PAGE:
Response to “Is Free Range Meat Making Us Sick?”

On May 10, 2010, The Atlantic published an article by James McWilliams, titled “Is Free Range Meat Making Us Sick?” Below is the comment posted by Judith McGeary, Executive Director of Farm and Ranch Freedom Alliance.

McWilliams tries to claim that sustainably raised foods are “making people sick,” but the studies he cites simply don’t support that conclusion.

While McWilliams portrays “free range” as the alternative to factory farms or CAFOs, this is simply wrong. Under U.S. law, “free range” means only that the animals are given “access to the outdoors.” While some small sustainable farms use the term, “free range” operations are often factory farms, in which thousands of chickens or hogs are housed in a large building with a door leading to a dry lot with no grass in it. “Free range” operations often use the same poor-quality feed, antibiotics, vaccines, and hormones as regular CAFOs, contrary to McWilliams’ claim in his concluding paragraph.

So the various studies that looked at animals or meat from commercial “free range” operations, such as the salmonella or USDA study on taxoplasma, say little-to-nothing about the true alternative to CAFOs: sustainable, pasture-based livestock farms.

The other studies cited in the article are equally flawed. The study on Trich in pigs in the Netherlands tested the animals’ blood for antibodies to the parasite. It’s no surprise that animals with some sort of access to the outdoors would have higher levels of antibodies due to exposure. That does not mean that the animals were sick nor that humans who deal with them or eat their meat are more likely to get sick. In the study of Trich from Sardinia, four pigs were found to be infected in an isolated event, hardly evidence of any pattern of illness.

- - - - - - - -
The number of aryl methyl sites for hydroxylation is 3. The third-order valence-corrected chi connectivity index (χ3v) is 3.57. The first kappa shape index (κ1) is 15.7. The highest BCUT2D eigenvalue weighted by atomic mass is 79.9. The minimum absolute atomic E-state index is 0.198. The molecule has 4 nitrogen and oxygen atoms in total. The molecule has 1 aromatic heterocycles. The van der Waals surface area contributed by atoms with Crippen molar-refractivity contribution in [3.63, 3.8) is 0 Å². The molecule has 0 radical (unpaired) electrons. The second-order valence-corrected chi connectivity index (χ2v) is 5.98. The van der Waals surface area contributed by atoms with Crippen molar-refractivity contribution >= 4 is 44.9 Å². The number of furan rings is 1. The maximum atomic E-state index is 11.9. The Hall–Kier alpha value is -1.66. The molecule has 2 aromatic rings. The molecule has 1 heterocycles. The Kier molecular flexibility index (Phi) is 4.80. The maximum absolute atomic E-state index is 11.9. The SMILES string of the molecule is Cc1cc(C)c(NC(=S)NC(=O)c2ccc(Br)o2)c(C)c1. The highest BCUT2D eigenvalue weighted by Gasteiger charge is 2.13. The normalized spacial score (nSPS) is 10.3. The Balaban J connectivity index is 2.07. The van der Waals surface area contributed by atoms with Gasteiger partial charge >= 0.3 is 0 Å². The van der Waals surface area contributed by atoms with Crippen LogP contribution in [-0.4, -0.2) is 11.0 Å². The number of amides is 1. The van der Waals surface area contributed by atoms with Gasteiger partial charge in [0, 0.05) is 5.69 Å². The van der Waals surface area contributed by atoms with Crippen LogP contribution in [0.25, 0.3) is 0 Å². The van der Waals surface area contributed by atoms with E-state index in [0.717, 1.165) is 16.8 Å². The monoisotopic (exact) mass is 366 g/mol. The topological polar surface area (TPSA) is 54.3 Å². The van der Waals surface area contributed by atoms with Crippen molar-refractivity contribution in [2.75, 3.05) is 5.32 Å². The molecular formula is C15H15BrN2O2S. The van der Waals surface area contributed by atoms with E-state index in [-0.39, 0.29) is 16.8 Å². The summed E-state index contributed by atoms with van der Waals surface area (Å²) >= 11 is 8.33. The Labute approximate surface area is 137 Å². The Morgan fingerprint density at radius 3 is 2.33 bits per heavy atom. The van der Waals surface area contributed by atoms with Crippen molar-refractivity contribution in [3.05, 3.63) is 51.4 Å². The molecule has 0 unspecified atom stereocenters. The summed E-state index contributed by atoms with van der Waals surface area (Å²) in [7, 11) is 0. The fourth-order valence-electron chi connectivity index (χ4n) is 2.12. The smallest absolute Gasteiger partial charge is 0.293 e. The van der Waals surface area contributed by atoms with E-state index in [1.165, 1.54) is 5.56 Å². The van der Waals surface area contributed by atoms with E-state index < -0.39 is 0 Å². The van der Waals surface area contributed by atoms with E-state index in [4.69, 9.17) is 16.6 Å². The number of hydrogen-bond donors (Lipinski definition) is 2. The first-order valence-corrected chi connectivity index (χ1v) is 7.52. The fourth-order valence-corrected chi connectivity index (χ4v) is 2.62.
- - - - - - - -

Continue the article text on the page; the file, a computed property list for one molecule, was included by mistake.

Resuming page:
The flaws with the article reach absurdity when McWilliams cites the studies out of Mozambique and Nigeria. Pigs are scavenger animals, who will rummage through trash and eat dead animals. Looking at parasite infections in pigs in 3rd world countries without adequate sanitation says absolutely nothing about consumer safety in the US.

Notably, this year’s Texas Conference on Organic Production Systems was held in the same town as McWilliams’ college, yet he didn’t bother to come and learn about the true alternatives to factory farms. There are many sustainable livestock farms within a couple of hours of his college, and the local farmers markets carry a wide range of products from sustainable farms. There have been no reports of people getting sick from the meats, and the Texas consumers — like those in other parts of the country — can vouch for both the quality and the safety of these meats, eggs, and dairy products.